A screenshot photo of a destroyed town from the bocage mission in Medal of Honor: Allied Assault (MOHAA).

Like the men at DZ A, the men of MOH: AA come across a destroyed town. Unfortunately, the Germans have not fled.

Team A actually landed at 12:15 a.m. near St. Germain de-Varreville (about one mile north of their intended target) taking no enemy fire and no casualties, and established seven lights and three Eurekas by 12:25. These were turned off at 3:10 a.m., and the unit regrouped at a church in the town and joined about 150 men as they moved toward St. Martin de-Varreville. Upon finding the enemy position there completely destroyed and deserted, they returned to St. Germain and spent the rest of the day moving between the 502nd PIR command post and the division’s command post.

One of the Team C planes carrying the 506th was forced down into the English Channel under unknown circumstances, but everyone aboard was safely returned to England. The two remaining sticks jumped at their scheduled time, and were instantly attacked by the enemy. They set up two Eurekas and two lights within ten minutes, about a quarter mile south of the drop zone, but were unable to completely set up their lights. When the rest of the airborne force landed, the pathfinders were sent to the divisional command post. Three men were missing in action (MIA), and one had been killed before he could get out of his parachute harness.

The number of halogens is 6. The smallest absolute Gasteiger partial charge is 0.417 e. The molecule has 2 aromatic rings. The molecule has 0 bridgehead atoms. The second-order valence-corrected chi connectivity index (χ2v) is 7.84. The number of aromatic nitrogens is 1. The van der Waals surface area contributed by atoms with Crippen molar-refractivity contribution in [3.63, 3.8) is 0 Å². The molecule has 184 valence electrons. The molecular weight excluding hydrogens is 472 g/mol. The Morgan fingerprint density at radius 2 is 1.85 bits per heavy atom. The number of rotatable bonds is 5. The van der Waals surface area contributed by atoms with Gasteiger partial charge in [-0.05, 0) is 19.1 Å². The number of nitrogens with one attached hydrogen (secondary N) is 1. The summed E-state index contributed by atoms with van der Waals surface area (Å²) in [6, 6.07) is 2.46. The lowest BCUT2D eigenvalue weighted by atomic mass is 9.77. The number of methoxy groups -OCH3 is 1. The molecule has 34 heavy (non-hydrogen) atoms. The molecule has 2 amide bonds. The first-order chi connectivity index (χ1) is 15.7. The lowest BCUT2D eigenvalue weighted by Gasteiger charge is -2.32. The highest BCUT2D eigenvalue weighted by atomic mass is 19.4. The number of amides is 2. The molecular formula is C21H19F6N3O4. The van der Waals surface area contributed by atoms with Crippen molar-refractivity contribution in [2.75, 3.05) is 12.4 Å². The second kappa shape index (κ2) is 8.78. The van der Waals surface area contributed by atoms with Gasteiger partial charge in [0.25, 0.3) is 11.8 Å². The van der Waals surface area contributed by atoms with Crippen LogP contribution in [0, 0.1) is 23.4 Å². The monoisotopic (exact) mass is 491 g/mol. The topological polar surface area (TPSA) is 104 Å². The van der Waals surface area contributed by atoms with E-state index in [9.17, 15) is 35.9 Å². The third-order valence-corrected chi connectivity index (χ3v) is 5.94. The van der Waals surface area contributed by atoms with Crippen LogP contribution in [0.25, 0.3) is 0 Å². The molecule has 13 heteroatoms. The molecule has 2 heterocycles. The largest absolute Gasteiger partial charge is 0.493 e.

Team E landed at 12:29 and assembled together, but were missing five men. The Eurekas were turned on at 3:50 a.m., along with the lights, though one set of lights was knocked out by a landing glider at 4:20. Everything was turned off at 4:45, and the team worked until 8 a.m. assisting personnel and removing injured men from damaged gliders.

Team D jumped into what Lillyman describes as “intense enemy (machine gun) and anti-aircraft fire”  at 12:47, which made assembling everyone “impossible.” One Eureka was established 1.25 miles west of the drop zone, but 23 of the 54 men were still listed as MIA and possible prisoners of war on July 1.

While the pathfinders of Allied Assault met unnecessary, and often stupid, deaths (their training must not have taught them how to take cover, avoid minefields, or stay away from explosives), the real pathfinders stopped at nothing to complete their mission. Whether their task seemed impossible or unexpectedly easy, they made sure to get their signals to the incoming planes, so that the men they led would have a path to follow.


~ by John on May 7, 2012.

2 Responses to “Pathfinders: Paving The Way For Victory”

  1. Oh hey, I thought this was dead! I was just wondering what happened to it a few days ago. I love this blog, glad to know it’s still alive.

    • Haha, thanks! I think a lot of people thought even I was dead. No, I got caught up working three jobs and doing a bunch of other stuff. Then I came back here and noticed I was averaging 2,000 views per month, so that was a little bit of an incentive to start it up again. Plus, if I want to get a job as a writer, I should show that I’ve been writing… So now I’m retooling some things, getting organized, and if all goes well, this nebelwerfer post I’m working on for tomorrow will go up before Thursday!